Monique Chambers | Sunday, 10 January 2010

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Wind in its sails

My verdict? GO when you feel like being cosy | Rating 8/10 | Style 8/10 Was expecting kitsch but is really classy | Service 8/10 Welcoming and warm | Selection 8/10 Again, no veg dish sprung out at me, but a delicious range otherwise | Steal-ability The building itself – absolutely charming

We arrived at Il-Mithna in Mellieha and I was still spitting feathers about the fact that the new bathroom scales have made me 3.2kgs heavier than I had been all of last year. I felt like I had bitched for ages, but, and as is more likely, the drive up was not as far as you tell yourself it is. Note: the scales have to be wrong. A change in lifestyle, a weekly restaurant review column, editing a food magazine and Christmas can’t possibly have taken their toll on my figure. I wasn’t going to let it spoil my evening, as I’ve never been big on beating myself up; and there’s always lipo to fall back on if the situation is desperate enough I guess.
A beautiful, character-rich, multi-arched room invited us in and we were shown to our table (by a waiter) at the rear of the building, where we could admire the other diners and marvel at the lady in the raspberry beret. And jumper, and skirt. And boots. And most probably lipstick at one point in the evening. Her chap wore a matching scarf too, which he kept on throughout the meal, perhaps in case he was mistakenly linked to the other, more subtly dressed lady at the table.
We decided it was time to turn our attention to the menu and it wasn’t too long till I had deftly scanned the document to find my prey. I opted for the seared rabbit liver with red wine, orange zest, almonds, apple and honey (€7.00) as a starter and could almost taste it from the description alone. The liver itself was like a sponge filled with flavour, and slices of baked apple accompanied it. There was a smattering of almonds which I didn’t like, left on the plate – I would have tossed them in last minute rather than cooked them in the sauce, to maintain a crunchiness, rather than the slipperiness that an alternative method gave them.
Giving-up-smoking friend chose the pumpkin soup, hinted with ham and herbs which came with a giant crouton: €4.50. She mmmmed at the first taste and the only word to slip from her lips (whilst I was filling her in on my start to the year) was “DIVINE”. Completely forgot to eat the crouton.
For my main, it was a no-brainer. The back page listed a range of dishes with sauces that made me salivate. The quail with leek, pumpkin, pears, almonds, mash and a bourbon and chive sauce (€16.00) was ordered. I’m not sure what exactly swung it. Perhaps the quail season ending and all that, or perhaps the cacophony of ingredients. Whatever, the quail arrived and it surely was not alone. I think there were two birds on that there plate, and I did do my best to make them disappear. But having a bowl of just-browned roasted potatoes placed in front of me meant they had to be eaten also, and I could hear my mum threatening me with no dessert (and I had spied pancakes)... but had to take the risk and left a half of the meat. Mysteriously, the potatoes and the sauces vanished from under my nose.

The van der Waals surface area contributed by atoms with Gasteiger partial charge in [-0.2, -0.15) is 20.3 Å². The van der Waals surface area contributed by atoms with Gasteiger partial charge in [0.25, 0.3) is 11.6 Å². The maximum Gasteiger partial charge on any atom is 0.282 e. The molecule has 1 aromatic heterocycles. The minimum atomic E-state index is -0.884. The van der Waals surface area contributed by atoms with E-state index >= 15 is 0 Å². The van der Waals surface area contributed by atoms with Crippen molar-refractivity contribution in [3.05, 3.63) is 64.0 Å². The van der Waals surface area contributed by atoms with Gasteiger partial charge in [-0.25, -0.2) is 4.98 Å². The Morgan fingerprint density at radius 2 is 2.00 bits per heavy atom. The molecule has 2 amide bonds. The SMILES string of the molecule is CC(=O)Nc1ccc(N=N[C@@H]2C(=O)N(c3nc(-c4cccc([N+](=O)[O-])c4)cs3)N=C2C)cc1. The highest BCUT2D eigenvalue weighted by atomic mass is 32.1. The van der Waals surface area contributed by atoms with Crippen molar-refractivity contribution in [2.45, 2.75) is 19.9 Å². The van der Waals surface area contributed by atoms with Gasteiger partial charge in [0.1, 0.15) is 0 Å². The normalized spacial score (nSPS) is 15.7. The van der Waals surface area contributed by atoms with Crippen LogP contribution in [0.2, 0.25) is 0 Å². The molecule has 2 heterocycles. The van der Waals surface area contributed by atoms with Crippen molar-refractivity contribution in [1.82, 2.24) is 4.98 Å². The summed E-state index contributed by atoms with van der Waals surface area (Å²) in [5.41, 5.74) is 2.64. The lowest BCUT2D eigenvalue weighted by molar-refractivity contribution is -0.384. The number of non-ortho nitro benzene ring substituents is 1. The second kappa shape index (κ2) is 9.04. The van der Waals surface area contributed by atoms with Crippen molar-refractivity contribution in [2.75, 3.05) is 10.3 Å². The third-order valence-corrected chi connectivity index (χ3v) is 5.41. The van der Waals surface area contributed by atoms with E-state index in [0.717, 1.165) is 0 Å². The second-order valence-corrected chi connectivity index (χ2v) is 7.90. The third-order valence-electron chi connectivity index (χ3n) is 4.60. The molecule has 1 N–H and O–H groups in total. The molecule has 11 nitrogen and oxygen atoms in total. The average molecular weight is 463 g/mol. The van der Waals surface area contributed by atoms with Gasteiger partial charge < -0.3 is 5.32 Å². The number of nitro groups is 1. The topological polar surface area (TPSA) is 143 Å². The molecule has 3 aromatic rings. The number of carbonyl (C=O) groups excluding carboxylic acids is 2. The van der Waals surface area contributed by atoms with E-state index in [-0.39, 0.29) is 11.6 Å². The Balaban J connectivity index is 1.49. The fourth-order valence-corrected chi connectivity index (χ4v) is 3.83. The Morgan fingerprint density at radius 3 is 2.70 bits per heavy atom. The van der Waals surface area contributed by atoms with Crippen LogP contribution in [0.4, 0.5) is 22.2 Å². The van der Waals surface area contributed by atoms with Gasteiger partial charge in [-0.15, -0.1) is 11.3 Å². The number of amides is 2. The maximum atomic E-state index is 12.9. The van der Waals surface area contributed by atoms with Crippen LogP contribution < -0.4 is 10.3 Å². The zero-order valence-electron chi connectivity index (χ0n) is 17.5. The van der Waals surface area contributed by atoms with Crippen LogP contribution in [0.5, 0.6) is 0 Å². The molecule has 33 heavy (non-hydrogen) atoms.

My friend took the lamb with rosemary, which was listed as being infused with strawberry and red wine on a bed of parsley and pancetta mash – €16.00. The mash description caused some concern: could it be too smokey? But luckily, in the end, the absolutely right choice was made, she claimed. Lamb, perfectly pink and moist; the sauce gloopy and so rich it gave me a mild burning sensation – you know the sort, you can’t tell if it’s good or bad but it is strangely addictive, and the mash mellowed it all out. I’m afraid I have to break it to you that she lost her giving-up-smoking name soon after this course was finished. So while she slipped outside, I polished off the half bottle of Solatio Chianti (2007) and mulled over the menu, educating myself on the history of the windmill the restaurant is situated in. Apparently, the only one remaining of the three originally built by the Knights in Mellieha in the latter half of the seventeenth century under the rule of Grandmaster Cottoner, and identical to those in Mallorca (and unlike the ones in Rhodes), I’ll have you know.
The decor is very simple and stylish, well-spaced dark wood tables dressed in crisp linen cloths with a contrasting runner and elegant place settings, with balloon glasses that allow you to enjoy the full experience of your wine. Trumps.
Sanitized WCs hide behind heavily draped doors in case you are wondering – last on the left – just so you don’t end up in one of the two courtyards the property has to offer. Upstairs, though used as a private dining room for functions for up to 50 guests, is also used as an overspill for busy nights. We were impressed by the speed and grace of service. Bearing in mind the number of patrons and just one waiter evident, we didn’t have to wait at all.
Having completely forgiven the scales for their error earlier in the evening, I ordered those pesky pancakes, much to my friend’s (and I must admit, my belt’s) surprise. Served with warmed, halved strawberries and Cointreau – they were delivered in mid-flambé and as soon as the flame was extinguished, they were pretty much extinguished too. What is it about warm strawberries?
Luckily for me, the walkway was wide and the ramp for wheelchair access provided an easy, effortless route outside towards the car. Departing gave us one more chance to double-take at the lady in head to toe red and to admire what had to be the most tasteful restaurant Christmas decorations this season. I’m only sorry to have to wait another year to have another look, though I probably won’t wait that long for another go at the pancakes. Of course, in the meantime, I’ll replace those pesky scales.

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